I have a 2 TB WD My Passport external HDD that's split in 2 like you want to do. I have it split as 1.5 TB/500 GB. The 1.5 TB partition is in Mac OS Extended for my Time Machine backups while the other partition is in MS-DOS (FAT) so that it can be read from and written to by both Mac and Windows computers.
     
  5. Oka, May 5, 2013
    Last edited: May 5, 2013

    Oka thread starter macrumors member

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    #5
    Just checked my partition manager (Easeus Partitition Master) and found out it can create partions in the following formats: FAT, FAT32, NTFS, EXT2 and EXT3. What do you use to get the 'OS Extended Journaled' format? Guess whatever you use would still be able to create a NTFS format on the same drive in the same partition session?

    Also, I realized some USB External Hard Drives are specifically made for MAC. If so, how come it can be added a NTFS partition?

    Thanks.
     
  6. snaky69 macrumors 603

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    #6
    External hard drives, or any hardware "for mac" is 100% pure marketing apart from some very specific products. Any hard drive can be formatted to be compatible with a Mac. Same goes with RAM upgrades, there is no such thing as "Mac Memory".

    I've never heard of Easeus Partition Master in my life, if that is a windows program, it will not be able to create an OS X compatible partition as Windows cannot read nor write such a partition natively.

    You want to be using OS X's very own partitioning tool: Disk Utility.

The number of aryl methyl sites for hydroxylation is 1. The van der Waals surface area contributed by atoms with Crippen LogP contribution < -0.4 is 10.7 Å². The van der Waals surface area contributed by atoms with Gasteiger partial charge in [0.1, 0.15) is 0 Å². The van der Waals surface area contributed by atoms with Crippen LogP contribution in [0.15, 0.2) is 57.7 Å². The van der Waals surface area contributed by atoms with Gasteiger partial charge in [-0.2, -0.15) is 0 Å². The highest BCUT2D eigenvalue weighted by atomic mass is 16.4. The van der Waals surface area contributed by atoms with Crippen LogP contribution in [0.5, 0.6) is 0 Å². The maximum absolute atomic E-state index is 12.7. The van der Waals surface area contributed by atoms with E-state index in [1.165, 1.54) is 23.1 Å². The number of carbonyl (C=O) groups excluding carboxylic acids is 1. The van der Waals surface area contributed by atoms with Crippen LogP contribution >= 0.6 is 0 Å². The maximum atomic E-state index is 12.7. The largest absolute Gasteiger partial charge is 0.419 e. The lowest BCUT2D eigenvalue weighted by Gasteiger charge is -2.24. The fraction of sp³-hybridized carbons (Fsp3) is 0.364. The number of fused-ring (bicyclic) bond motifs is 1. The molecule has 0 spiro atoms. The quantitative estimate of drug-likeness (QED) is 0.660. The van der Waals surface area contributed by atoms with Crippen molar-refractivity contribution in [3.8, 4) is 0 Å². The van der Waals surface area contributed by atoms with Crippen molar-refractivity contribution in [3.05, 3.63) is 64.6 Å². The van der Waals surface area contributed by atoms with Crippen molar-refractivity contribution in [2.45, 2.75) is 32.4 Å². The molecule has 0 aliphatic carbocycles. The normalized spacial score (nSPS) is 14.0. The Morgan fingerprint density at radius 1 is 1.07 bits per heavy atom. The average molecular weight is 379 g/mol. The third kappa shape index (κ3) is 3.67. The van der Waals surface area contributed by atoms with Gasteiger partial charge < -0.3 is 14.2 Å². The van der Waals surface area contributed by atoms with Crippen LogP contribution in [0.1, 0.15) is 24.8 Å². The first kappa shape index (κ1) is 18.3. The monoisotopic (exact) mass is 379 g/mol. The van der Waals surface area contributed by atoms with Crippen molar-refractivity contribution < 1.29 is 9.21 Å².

7. hallux macrumors 68020

    hallux

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    #7
    What snaky said. I used my Disk Utility on my Mac to create both partitions on my external HDD.
     
  8. Oka thread starter macrumors member

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    #8
    snaky69, sure you are a MAC user so Easeus won't be known. It's been one of the best softwares I have ever used - very stable.

    Where is the "Disk Utility" you mentioned; the two words are kinda generic. Thanks for your comment on MAC specific drives; nice to know.

    Now, with the Disk Utility you mentioned, guess it would also create a NTFS partition for Windows, right? I would like to use the external drive for both MAC and Windows if I can and which would determine the size of drive to get.
     
  9. johnnnw macrumors 65816

    johnnnw

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    #9
    Disk Utility is the actual name of the application. Search in Spotlight for it or click the Launchpad > Other > Disk Utility. From there you can do the partitions.

    This video will be extremely helpful:

    Seems you can't embed videos here, so heres the link:http://www.youtube.com/watch?v=L-h0SuG2Mj4
     
  10. KevinC867 macrumors 6502a

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    #10
    As John mentioned, Disk Utility is on your system, probably as "Macintosh HD/Applications/Utilities/Disk Utility".